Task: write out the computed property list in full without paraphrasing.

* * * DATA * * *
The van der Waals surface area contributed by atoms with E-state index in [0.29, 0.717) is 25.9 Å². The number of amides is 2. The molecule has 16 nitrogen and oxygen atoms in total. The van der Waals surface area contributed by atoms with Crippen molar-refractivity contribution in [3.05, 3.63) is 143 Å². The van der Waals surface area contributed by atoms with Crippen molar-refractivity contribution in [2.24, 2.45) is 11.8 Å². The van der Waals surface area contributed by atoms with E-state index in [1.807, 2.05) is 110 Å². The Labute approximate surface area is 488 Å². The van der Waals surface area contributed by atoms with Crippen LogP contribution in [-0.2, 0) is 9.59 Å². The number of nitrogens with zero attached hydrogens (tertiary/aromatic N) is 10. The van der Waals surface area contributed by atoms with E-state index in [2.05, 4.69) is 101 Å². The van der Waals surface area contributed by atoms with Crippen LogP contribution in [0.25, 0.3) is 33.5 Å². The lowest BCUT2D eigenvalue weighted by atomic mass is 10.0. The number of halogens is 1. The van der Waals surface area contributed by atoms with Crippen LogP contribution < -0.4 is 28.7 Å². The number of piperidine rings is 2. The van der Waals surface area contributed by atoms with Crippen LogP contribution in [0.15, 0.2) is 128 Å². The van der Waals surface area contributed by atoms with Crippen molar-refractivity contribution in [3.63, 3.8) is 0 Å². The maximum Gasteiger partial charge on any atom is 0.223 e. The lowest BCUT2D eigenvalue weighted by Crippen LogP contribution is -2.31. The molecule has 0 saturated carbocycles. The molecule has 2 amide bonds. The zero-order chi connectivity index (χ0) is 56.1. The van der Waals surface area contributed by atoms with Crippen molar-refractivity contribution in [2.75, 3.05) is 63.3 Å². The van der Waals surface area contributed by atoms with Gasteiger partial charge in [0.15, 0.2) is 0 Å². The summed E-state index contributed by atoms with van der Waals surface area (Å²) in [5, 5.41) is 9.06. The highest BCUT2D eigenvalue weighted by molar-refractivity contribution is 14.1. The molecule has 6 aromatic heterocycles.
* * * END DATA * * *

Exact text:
The van der Waals surface area contributed by atoms with E-state index in [0.29, 0.717) is 25.9 Å². The number of amides is 2. The molecule has 16 nitrogen and oxygen atoms in total. The van der Waals surface area contributed by atoms with Crippen molar-refractivity contribution in [3.05, 3.63) is 143 Å². The van der Waals surface area contributed by atoms with Crippen molar-refractivity contribution in [2.24, 2.45) is 11.8 Å². The van der Waals surface area contributed by atoms with E-state index in [1.807, 2.05) is 110 Å². The Labute approximate surface area is 488 Å². The van der Waals surface area contributed by atoms with Crippen LogP contribution in [-0.2, 0) is 9.59 Å². The number of nitrogens with zero attached hydrogens (tertiary/aromatic N) is 10. The van der Waals surface area contributed by atoms with E-state index in [2.05, 4.69) is 101 Å². The van der Waals surface area contributed by atoms with Crippen LogP contribution in [0.25, 0.3) is 33.5 Å². The lowest BCUT2D eigenvalue weighted by atomic mass is 10.0. The number of halogens is 1. The van der Waals surface area contributed by atoms with Crippen LogP contribution < -0.4 is 28.7 Å². The number of piperidine rings is 2. The van der Waals surface area contributed by atoms with Crippen LogP contribution in [0.15, 0.2) is 128 Å². The van der Waals surface area contributed by atoms with Crippen molar-refractivity contribution in [3.63, 3.8) is 0 Å². The maximum Gasteiger partial charge on any atom is 0.223 e. The lowest BCUT2D eigenvalue weighted by Crippen LogP contribution is -2.31. The molecule has 0 saturated carbocycles. The molecule has 2 amide bonds. The zero-order chi connectivity index (χ0) is 56.1. The van der Waals surface area contributed by atoms with Crippen molar-refractivity contribution in [2.75, 3.05) is 63.3 Å². The van der Waals surface area contributed by atoms with Gasteiger partial charge in [0.15, 0.2) is 0 Å². The summed E-state index contributed by atoms with van der Waals surface area (Å²) in [5, 5.41) is 9.06. The highest BCUT2D eigenvalue weighted by molar-refractivity contribution is 14.1. The molecule has 6 aromatic heterocycles.